Giovinco PK wasn't a penalty, says América's Piojo Herrera after TFC win

Miguel Herrera - looks over his shoulder - coaching Mexico in 2015

It gave Sebastian Giovinco a free shot at goal from 12 yards out, pushed Toronto FC ahead of Club América less than 10 minutes after the opening whistle at BMO Field and in the words of América head coach Miguel “Piojo” Herrera, “conditioned” the way the rest of the first leg of their Concacaf Champions League semifinal clash played out.

And for Herrera, to borrow a famous phrase from Mexican soccer’s recent past, no era penal. (“It wasn’t a penalty.”)

“Tonight, Toronto took advantage of the mistakes we made. The penalty was not actually a penalty; I took a look at the replay and it was not a penalty,” said Herrera, a colorful character who’s made headlines throughout his career for his words and actions in the technical area as well as in front of the microphones. “That conditioned us from the beginning of the match.”

Giovinco earned the spot kick by dribbling at Edson Alvarez at the tail end of a TFC counterattack, drawing the América defender into an awkward two-footed challenge that prompted Costa Rican referee Henry Bejarano to point to the spot. Giovinco then stepped up and beat goalkeeper Agustin Marchesin down the middle to give the home side an early lead en route to their 3-1 victory.

Herrera – who also accused Toronto police of assaulting three members of his squad during a halftime fracas in the tunnel between the field and the locker rooms – lambasted Bejarano and his crew at length in his postgame press conference, for that decision as well as their general conduct on Tuesday, calling them “clowns” who weren’t up to snuff for a match of that magnitude.

“They influenced us from the beginning,” said Piojo of the referees, speaking via a translator. “When they came into our locker room to check our players [pregame], they said they had to change the color of the underpants [tights] because they were black. So I had a feeling that from the start, they were conditioned by the referee, who in my opinion was not of the level of this semifinal.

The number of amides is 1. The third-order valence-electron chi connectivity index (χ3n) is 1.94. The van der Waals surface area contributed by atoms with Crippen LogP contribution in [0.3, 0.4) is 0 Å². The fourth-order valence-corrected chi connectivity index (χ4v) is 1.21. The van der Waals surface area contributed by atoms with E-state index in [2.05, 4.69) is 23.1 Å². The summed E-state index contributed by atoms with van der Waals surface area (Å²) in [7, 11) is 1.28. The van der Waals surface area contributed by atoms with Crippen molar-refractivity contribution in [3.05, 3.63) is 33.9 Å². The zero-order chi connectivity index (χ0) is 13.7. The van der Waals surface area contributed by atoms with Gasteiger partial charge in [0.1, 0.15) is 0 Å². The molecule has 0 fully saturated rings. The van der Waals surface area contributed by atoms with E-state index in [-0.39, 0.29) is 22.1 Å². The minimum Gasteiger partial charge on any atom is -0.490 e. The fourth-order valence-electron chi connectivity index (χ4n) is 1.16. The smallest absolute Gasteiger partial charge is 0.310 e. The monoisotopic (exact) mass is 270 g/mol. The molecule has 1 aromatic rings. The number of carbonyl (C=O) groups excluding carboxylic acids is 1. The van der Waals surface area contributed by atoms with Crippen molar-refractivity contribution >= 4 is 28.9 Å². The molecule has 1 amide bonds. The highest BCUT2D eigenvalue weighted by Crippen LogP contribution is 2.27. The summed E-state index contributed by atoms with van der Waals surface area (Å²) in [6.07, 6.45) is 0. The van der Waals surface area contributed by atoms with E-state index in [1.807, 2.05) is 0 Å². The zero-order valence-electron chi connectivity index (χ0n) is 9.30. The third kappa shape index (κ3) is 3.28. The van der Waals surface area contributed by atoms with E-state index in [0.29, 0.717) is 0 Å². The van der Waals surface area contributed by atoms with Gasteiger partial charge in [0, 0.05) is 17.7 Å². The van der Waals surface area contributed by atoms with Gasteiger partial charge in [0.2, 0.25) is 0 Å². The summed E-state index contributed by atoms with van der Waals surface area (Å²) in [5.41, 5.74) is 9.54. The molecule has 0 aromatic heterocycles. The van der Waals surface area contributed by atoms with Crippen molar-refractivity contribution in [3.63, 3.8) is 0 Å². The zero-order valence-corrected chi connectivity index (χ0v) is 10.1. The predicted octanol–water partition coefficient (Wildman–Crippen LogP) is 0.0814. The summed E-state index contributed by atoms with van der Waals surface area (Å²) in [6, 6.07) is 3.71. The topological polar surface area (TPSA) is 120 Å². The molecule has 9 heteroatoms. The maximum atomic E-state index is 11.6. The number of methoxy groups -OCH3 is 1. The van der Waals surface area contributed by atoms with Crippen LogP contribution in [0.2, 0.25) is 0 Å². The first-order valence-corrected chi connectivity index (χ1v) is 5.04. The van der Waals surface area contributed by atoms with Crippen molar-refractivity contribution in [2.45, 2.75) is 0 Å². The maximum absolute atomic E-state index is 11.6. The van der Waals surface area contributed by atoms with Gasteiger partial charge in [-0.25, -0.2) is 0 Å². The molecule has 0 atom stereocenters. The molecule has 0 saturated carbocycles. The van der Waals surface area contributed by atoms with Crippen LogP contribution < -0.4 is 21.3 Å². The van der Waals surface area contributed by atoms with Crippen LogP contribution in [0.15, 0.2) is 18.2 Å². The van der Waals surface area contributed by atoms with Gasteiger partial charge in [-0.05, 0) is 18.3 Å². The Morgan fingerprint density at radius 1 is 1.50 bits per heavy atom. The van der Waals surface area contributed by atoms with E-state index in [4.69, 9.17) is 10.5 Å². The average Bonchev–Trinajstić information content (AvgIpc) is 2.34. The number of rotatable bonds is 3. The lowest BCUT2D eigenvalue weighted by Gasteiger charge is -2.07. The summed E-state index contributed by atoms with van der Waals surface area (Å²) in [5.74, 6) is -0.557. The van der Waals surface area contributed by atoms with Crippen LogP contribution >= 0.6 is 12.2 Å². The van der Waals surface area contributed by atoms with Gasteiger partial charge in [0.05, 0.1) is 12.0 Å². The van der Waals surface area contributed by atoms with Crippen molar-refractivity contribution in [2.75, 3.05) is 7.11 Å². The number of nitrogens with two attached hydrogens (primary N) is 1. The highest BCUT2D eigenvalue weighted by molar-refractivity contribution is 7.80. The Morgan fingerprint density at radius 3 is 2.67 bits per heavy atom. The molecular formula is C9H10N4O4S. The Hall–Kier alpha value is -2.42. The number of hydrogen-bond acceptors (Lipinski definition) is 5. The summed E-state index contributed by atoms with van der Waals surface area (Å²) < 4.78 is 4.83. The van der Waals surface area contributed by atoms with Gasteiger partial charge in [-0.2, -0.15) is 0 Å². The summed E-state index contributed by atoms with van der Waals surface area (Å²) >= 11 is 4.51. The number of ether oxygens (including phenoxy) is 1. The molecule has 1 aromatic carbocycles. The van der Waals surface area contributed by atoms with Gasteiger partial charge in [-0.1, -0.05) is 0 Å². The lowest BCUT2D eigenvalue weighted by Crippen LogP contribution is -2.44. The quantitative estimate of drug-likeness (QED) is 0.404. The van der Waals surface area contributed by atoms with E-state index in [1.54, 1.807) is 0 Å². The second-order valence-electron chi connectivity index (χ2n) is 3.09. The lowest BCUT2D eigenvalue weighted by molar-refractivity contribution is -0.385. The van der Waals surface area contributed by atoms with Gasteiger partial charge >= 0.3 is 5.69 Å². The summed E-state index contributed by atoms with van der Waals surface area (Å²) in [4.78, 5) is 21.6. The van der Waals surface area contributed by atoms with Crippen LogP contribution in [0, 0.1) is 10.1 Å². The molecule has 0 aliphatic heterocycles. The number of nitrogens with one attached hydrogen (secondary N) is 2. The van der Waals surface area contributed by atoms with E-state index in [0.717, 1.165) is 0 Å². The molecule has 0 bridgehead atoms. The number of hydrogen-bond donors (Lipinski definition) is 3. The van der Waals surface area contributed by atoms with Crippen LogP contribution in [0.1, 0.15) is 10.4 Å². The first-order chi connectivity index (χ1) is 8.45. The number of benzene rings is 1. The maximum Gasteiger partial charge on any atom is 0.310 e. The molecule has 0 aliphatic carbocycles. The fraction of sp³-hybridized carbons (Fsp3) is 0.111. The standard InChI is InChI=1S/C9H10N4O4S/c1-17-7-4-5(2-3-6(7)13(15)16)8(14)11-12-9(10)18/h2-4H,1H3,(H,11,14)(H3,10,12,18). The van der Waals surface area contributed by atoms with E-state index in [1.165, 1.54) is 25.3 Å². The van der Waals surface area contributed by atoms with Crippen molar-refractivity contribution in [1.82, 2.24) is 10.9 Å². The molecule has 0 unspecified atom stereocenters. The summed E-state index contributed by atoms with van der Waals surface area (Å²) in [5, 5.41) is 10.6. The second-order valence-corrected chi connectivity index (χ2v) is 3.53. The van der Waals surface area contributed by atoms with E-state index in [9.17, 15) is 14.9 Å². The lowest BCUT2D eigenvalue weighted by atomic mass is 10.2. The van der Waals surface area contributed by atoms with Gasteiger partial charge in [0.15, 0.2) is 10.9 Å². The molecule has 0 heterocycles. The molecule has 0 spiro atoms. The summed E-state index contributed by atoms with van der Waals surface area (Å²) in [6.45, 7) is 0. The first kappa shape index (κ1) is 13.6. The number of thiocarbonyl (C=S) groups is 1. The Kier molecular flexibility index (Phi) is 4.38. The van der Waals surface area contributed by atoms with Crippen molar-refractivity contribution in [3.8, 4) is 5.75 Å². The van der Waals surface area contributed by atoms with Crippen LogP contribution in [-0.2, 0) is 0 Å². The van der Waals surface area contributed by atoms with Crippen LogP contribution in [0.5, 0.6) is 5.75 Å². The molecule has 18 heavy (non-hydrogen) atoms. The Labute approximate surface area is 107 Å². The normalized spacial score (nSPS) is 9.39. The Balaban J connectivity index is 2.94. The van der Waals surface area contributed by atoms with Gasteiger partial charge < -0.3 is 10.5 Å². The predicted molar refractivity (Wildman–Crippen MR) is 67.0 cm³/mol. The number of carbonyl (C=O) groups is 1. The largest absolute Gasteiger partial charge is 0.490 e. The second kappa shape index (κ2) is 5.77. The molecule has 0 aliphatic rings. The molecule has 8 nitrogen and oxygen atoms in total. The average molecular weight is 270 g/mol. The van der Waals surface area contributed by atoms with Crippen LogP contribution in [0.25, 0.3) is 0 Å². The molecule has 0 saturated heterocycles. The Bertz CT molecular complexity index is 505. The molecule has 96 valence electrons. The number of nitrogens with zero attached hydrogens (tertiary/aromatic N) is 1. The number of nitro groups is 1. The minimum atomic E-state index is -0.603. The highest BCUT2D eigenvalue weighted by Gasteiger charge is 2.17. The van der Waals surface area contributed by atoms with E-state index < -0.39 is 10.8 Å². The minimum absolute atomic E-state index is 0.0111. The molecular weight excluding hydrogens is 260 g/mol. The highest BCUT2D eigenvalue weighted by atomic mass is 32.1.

“When you see that the referees act like clowns, it conditions the game. They do not come with the sense of whistling evenly … When there are Costa Rican referees, there are no good vibes, they come with an arrogance, it does not fit.”

However, one veteran of plenty of CCL clashes – recently retired MLS defender Bobby Boswell – claimed that the alleged pregame requests of the América players were far from out of the ordinary:

Herrera also felt that TFC striker Jozy Altidore should’ve been cautioned for persistent infringement, adding that “hopefully there will be no unfair penalties” in Leg 2 at Estadio Azteca in Mexico City next week, which will be overseen by Uzbek referee Ravshan Irmatov as part of an exchange initiative between Concacaf and the Asian Football Confederation.

“We have to pay more attention,” said the former Mexican national team coach. “In tonight’s game Altidore did eight or nine fouls [note: Altidore was credited with six fouls on the boxscore] and there was no card. And my player Guido [Rodriguez] was very frustrated and gets a yellow card. I hope for the second game the referee won’t make those questionable calls and that he will be a little bit more impartial.”